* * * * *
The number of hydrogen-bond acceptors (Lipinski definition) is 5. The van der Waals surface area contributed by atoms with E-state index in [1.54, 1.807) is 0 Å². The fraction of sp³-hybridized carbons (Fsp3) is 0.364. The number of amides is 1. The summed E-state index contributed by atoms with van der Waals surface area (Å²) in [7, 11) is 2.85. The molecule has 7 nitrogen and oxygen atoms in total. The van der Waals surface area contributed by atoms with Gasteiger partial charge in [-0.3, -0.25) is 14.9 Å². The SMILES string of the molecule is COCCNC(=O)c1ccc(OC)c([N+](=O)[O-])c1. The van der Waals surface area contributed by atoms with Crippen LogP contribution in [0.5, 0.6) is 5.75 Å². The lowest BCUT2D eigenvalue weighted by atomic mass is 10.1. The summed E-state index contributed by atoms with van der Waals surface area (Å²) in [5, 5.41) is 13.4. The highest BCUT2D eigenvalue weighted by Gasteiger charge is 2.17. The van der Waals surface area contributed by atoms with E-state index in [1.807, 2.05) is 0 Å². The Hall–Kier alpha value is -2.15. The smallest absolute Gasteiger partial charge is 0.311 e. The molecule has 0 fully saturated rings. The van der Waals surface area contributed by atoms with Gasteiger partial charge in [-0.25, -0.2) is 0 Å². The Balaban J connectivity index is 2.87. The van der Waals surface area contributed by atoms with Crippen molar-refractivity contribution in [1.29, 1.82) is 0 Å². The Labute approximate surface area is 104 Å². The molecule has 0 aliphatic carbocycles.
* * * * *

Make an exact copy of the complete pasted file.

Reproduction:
The number of hydrogen-bond acceptors (Lipinski definition) is 5. The van der Waals surface area contributed by atoms with E-state index in [1.54, 1.807) is 0 Å². The fraction of sp³-hybridized carbons (Fsp3) is 0.364. The number of amides is 1. The summed E-state index contributed by atoms with van der Waals surface area (Å²) in [7, 11) is 2.85. The molecule has 7 nitrogen and oxygen atoms in total. The van der Waals surface area contributed by atoms with Gasteiger partial charge in [-0.3, -0.25) is 14.9 Å². The SMILES string of the molecule is COCCNC(=O)c1ccc(OC)c([N+](=O)[O-])c1. The van der Waals surface area contributed by atoms with Crippen LogP contribution in [0.5, 0.6) is 5.75 Å². The lowest BCUT2D eigenvalue weighted by atomic mass is 10.1. The summed E-state index contributed by atoms with van der Waals surface area (Å²) in [5, 5.41) is 13.4. The highest BCUT2D eigenvalue weighted by Gasteiger charge is 2.17. The van der Waals surface area contributed by atoms with E-state index in [1.807, 2.05) is 0 Å². The Hall–Kier alpha value is -2.15. The smallest absolute Gasteiger partial charge is 0.311 e. The molecule has 0 fully saturated rings. The van der Waals surface area contributed by atoms with Gasteiger partial charge in [-0.25, -0.2) is 0 Å². The Balaban J connectivity index is 2.87. The van der Waals surface area contributed by atoms with Crippen molar-refractivity contribution in [1.29, 1.82) is 0 Å². The Labute approximate surface area is 104 Å². The molecule has 0 aliphatic carbocycles.